“Securing the Series A was the worst round by far,” said Whitmire. “It took nine months of constantly traveling to San Francisco to hear no’s from Seed and Series A stage funds. There were probably about 40 no’s before I was about to close one deal.”

It did not help that the overall market for SaaS companies was crumbling (this was at the end of 2015). So yes, several term sheets were pulled.

“Then I went on to receive another 20 no’s from various funds,” said Whitmire. “But it was Polaris Partners and Gary Swart who were the ones to ultimately take the risk.”

In the end, the deep persistence paid off in a big way. The Series B round was easy, bringing in $25 million. And the company has gone on to be a major player in the SaaS world for accounting. Last year, FloQast doubled its revenues and added 250 new customers (bringing the total to 750), including Lyft, Zoom Video, Twilio and the Golden State Warriors.

Lessons Learned

In light of all this, what are the takeaways for Whitmire? Well, he mentioned the following:

#1: “I learned this world isn’t like Shark Tank. You don’t pitch and beg for money. You are forming a partnership that will last many years. Thinking about it like that makes it wildly important who you take money from.”

#2: “My best advice is to meet venture capitalists before you need money. And don’t be a snob about only talking to partners. Associates are a great way to get your foot in the door at a firm and get on the partner’s radar. Once you’ve met them, tell them about yourself, your business, and what you are going to do before the next round. Then, do it. When you follow up with them, remind them about the prior conversation and discuss how you executed. Rinse and repeat until funding time. By then, you’ll have built trust in your ability to execute and they will believe you during your fundraising story.”

Startup Lessons: How Stripe Created A $35 Billion Giant

This week Stripe—a top fintech payments company—raised $250 million at a valuation of about $35 billion. This was up about 50% since its prior round of funding earlier in the year.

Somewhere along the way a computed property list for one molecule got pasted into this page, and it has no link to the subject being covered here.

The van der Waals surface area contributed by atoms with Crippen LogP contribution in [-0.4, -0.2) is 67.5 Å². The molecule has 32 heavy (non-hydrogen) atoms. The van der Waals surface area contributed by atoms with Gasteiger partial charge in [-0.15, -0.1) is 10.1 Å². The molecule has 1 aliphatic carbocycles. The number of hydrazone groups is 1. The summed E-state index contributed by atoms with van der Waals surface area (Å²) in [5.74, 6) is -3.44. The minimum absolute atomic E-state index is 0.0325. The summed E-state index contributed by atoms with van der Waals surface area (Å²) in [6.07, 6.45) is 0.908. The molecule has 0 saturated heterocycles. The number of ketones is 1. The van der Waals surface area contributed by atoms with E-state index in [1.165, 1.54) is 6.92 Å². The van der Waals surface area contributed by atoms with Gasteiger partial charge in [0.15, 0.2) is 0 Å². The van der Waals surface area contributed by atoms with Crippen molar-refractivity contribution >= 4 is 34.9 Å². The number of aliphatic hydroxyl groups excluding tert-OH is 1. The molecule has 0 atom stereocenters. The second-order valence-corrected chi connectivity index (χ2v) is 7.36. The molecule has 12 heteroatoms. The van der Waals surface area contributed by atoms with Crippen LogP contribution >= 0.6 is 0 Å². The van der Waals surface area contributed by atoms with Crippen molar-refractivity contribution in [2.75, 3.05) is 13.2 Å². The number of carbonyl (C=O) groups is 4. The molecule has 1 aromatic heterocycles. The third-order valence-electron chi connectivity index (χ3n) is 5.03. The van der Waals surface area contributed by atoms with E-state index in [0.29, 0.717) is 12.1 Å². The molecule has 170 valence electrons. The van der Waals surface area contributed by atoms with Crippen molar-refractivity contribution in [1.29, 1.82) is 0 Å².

“Every fintech startup aspires to build a product that clients love,” said Matt Burton, who is a partner at QED Investors. “Stripe has now done this in multiple fintech categories and shows no signs of slowing down. On top of this, they are winning the recruiting war with the top talent choosing them over everyone else. Truly impressive.”

Back in 2010, two twenty-something Irish entrepreneurs, John and Patrick Collison (they are brothers), launched Stripe. The main reason was the frustrations they experienced with online payment systems.

So John and Patrick initially joined Y Combinator to incubate the business and they would then go on to get $2 million in funding from Peter Thiel, Sequoia Capital, and Andreessen Horowitz in 2011.

“Stripe originally built an incredibly simple and innovative approach to online payments,” said Eytan Bensoussan, who is the co-founder and CEO of NorthOne. “A few lines of code and developers could integrate payment processing into a website or app. This was a departure from other financial service integrations that could take months or years. And it empowered the company with massive credibility and loyalty with the user base. Stripe built exponential enterprise value from that point forward by not only protecting its core offering but also by methodically expanding into new areas with the same level of simplicity. The key, however, was that each new area, be it subscription management, invoicing or lending, has been adjacent to its flagship product. This has created more points of entry for new customers and more cross-sell opportunities for existing ones.”

While having a standout service was critical, there were other factors that explain the success of Stripe. Keep in mind that the company pursued a distribution model that was obsessive on the needs of the customers.

“Stripe caught on because it didn’t sell to companies,” said Dmytro Okunyev, who is the founder of Chanty. “It sold to developers. That is, Stripe offered an alternative to PayPal and Authorize that was so much easier to implement that developers around the world were naturally inclined to use it.”

So yes, Stripe essentially built a thriving community of developers, which created many champions of the platform. “The smartest thing that Stripe did, apart from targeting the payment technology space, was to become a developer-first product,” said Sayid Shabeer, who is the Chief Product Officer of HighRadius. “They used the word-of-mouth growth engine of the developers to create a community that was self-sustaining.”